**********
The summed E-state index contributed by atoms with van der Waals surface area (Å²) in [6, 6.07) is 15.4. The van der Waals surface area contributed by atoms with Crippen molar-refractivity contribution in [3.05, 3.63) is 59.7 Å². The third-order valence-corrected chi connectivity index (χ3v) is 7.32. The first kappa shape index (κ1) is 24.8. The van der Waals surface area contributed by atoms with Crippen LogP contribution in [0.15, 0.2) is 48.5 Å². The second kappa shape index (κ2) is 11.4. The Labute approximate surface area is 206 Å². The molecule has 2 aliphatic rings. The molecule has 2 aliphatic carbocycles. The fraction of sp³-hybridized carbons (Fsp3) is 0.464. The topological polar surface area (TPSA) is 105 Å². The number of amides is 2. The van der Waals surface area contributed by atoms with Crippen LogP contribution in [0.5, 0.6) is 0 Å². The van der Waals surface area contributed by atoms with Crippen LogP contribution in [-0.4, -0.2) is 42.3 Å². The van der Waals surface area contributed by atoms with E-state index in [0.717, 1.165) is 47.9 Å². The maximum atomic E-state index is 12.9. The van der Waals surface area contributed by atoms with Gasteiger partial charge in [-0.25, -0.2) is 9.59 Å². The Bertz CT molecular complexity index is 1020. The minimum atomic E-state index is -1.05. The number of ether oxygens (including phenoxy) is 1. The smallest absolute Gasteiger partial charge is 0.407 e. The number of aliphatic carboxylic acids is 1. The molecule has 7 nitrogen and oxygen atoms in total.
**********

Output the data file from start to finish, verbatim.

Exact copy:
The summed E-state index contributed by atoms with van der Waals surface area (Å²) in [6, 6.07) is 15.4. The van der Waals surface area contributed by atoms with Crippen molar-refractivity contribution in [3.05, 3.63) is 59.7 Å². The third-order valence-corrected chi connectivity index (χ3v) is 7.32. The first kappa shape index (κ1) is 24.8. The van der Waals surface area contributed by atoms with Crippen LogP contribution in [0.15, 0.2) is 48.5 Å². The second kappa shape index (κ2) is 11.4. The Labute approximate surface area is 206 Å². The molecule has 2 aliphatic rings. The molecule has 2 aliphatic carbocycles. The fraction of sp³-hybridized carbons (Fsp3) is 0.464. The topological polar surface area (TPSA) is 105 Å². The number of amides is 2. The van der Waals surface area contributed by atoms with Crippen LogP contribution in [0.5, 0.6) is 0 Å². The van der Waals surface area contributed by atoms with Crippen LogP contribution in [-0.4, -0.2) is 42.3 Å². The van der Waals surface area contributed by atoms with E-state index in [0.717, 1.165) is 47.9 Å². The maximum atomic E-state index is 12.9. The van der Waals surface area contributed by atoms with Gasteiger partial charge in [-0.25, -0.2) is 9.59 Å². The Bertz CT molecular complexity index is 1020. The minimum atomic E-state index is -1.05. The number of ether oxygens (including phenoxy) is 1. The smallest absolute Gasteiger partial charge is 0.407 e. The number of aliphatic carboxylic acids is 1. The molecule has 7 nitrogen and oxygen atoms in total.